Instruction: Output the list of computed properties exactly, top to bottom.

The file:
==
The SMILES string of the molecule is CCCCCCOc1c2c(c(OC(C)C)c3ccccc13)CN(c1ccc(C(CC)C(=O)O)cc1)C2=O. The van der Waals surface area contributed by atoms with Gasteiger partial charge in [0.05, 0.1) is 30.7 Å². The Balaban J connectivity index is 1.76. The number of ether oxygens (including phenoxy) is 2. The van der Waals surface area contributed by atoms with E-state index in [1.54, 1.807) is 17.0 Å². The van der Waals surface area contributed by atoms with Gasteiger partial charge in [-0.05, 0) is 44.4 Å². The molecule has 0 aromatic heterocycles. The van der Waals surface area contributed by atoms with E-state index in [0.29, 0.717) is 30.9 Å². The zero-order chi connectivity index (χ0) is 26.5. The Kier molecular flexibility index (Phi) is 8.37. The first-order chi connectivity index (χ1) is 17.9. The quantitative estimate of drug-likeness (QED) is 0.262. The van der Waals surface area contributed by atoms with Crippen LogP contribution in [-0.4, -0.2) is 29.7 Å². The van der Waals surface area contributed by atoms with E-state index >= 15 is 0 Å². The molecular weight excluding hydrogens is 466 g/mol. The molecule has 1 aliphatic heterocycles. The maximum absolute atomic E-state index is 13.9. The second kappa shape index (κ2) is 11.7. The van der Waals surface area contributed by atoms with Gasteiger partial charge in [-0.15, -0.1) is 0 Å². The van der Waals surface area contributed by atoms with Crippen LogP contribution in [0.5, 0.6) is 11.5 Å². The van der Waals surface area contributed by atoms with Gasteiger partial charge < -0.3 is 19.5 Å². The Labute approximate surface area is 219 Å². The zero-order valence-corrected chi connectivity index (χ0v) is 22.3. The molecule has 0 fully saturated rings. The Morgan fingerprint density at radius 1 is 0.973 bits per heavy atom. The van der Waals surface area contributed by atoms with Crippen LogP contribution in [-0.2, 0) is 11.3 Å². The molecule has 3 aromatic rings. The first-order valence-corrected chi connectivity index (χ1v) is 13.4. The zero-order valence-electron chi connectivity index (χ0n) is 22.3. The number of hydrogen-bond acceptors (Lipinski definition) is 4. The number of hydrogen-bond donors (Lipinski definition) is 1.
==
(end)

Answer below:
The SMILES string of the molecule is CCCCCCOc1c2c(c(OC(C)C)c3ccccc13)CN(c1ccc(C(CC)C(=O)O)cc1)C2=O. The van der Waals surface area contributed by atoms with Gasteiger partial charge in [0.05, 0.1) is 30.7 Å². The Balaban J connectivity index is 1.76. The number of ether oxygens (including phenoxy) is 2. The van der Waals surface area contributed by atoms with E-state index in [1.54, 1.807) is 17.0 Å². The van der Waals surface area contributed by atoms with Gasteiger partial charge in [-0.05, 0) is 44.4 Å². The molecule has 0 aromatic heterocycles. The van der Waals surface area contributed by atoms with E-state index in [0.29, 0.717) is 30.9 Å². The zero-order chi connectivity index (χ0) is 26.5. The Kier molecular flexibility index (Phi) is 8.37. The first-order chi connectivity index (χ1) is 17.9. The quantitative estimate of drug-likeness (QED) is 0.262. The van der Waals surface area contributed by atoms with Crippen LogP contribution in [-0.4, -0.2) is 29.7 Å². The van der Waals surface area contributed by atoms with E-state index >= 15 is 0 Å². The molecular weight excluding hydrogens is 466 g/mol. The molecule has 1 aliphatic heterocycles. The maximum absolute atomic E-state index is 13.9. The second kappa shape index (κ2) is 11.7. The van der Waals surface area contributed by atoms with Gasteiger partial charge in [-0.15, -0.1) is 0 Å². The van der Waals surface area contributed by atoms with Crippen LogP contribution in [0.5, 0.6) is 11.5 Å². The van der Waals surface area contributed by atoms with Gasteiger partial charge < -0.3 is 19.5 Å². The Labute approximate surface area is 219 Å². The zero-order valence-corrected chi connectivity index (χ0v) is 22.3. The molecule has 0 fully saturated rings. The Morgan fingerprint density at radius 1 is 0.973 bits per heavy atom. The van der Waals surface area contributed by atoms with Crippen LogP contribution in [-0.2, 0) is 11.3 Å². The molecule has 3 aromatic rings. The first-order valence-corrected chi connectivity index (χ1v) is 13.4. The zero-order valence-electron chi connectivity index (χ0n) is 22.3. The number of hydrogen-bond acceptors (Lipinski definition) is 4. The number of hydrogen-bond donors (Lipinski definition) is 1.